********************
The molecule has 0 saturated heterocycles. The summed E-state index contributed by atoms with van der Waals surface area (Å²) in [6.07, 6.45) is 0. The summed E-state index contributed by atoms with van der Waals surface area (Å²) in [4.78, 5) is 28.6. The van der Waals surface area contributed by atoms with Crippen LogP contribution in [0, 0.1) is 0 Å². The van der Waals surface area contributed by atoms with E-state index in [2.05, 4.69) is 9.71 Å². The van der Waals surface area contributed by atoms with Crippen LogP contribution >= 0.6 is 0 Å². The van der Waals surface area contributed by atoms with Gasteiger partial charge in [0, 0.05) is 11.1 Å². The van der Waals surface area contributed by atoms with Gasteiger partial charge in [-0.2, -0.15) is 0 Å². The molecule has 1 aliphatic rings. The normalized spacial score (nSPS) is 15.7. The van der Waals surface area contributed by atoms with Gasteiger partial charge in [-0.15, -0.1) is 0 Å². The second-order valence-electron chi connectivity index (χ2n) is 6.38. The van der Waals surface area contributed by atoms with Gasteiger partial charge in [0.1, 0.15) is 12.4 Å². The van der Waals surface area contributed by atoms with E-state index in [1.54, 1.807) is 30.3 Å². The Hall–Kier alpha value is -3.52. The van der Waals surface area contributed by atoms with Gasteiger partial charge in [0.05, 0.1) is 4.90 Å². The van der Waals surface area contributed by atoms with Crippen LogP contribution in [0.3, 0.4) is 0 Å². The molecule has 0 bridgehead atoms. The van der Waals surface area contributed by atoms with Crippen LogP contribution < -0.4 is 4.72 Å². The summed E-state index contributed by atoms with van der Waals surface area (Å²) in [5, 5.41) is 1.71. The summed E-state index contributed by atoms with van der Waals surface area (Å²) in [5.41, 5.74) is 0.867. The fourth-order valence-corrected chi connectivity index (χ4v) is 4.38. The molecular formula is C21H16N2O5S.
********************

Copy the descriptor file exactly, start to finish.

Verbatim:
The molecule has 0 saturated heterocycles. The summed E-state index contributed by atoms with van der Waals surface area (Å²) in [6.07, 6.45) is 0. The summed E-state index contributed by atoms with van der Waals surface area (Å²) in [4.78, 5) is 28.6. The van der Waals surface area contributed by atoms with Crippen LogP contribution in [0, 0.1) is 0 Å². The van der Waals surface area contributed by atoms with E-state index in [2.05, 4.69) is 9.71 Å². The van der Waals surface area contributed by atoms with Crippen LogP contribution >= 0.6 is 0 Å². The van der Waals surface area contributed by atoms with Gasteiger partial charge in [0, 0.05) is 11.1 Å². The van der Waals surface area contributed by atoms with Gasteiger partial charge in [-0.2, -0.15) is 0 Å². The molecule has 1 aliphatic rings. The normalized spacial score (nSPS) is 15.7. The van der Waals surface area contributed by atoms with Gasteiger partial charge in [-0.15, -0.1) is 0 Å². The second-order valence-electron chi connectivity index (χ2n) is 6.38. The van der Waals surface area contributed by atoms with Gasteiger partial charge in [0.1, 0.15) is 12.4 Å². The van der Waals surface area contributed by atoms with E-state index in [1.54, 1.807) is 30.3 Å². The Hall–Kier alpha value is -3.52. The van der Waals surface area contributed by atoms with Gasteiger partial charge in [0.05, 0.1) is 4.90 Å². The van der Waals surface area contributed by atoms with Crippen LogP contribution in [0.3, 0.4) is 0 Å². The molecule has 0 bridgehead atoms. The van der Waals surface area contributed by atoms with Crippen LogP contribution < -0.4 is 4.72 Å². The summed E-state index contributed by atoms with van der Waals surface area (Å²) in [5, 5.41) is 1.71. The summed E-state index contributed by atoms with van der Waals surface area (Å²) in [5.41, 5.74) is 0.867. The fourth-order valence-corrected chi connectivity index (χ4v) is 4.38. The molecular formula is C21H16N2O5S.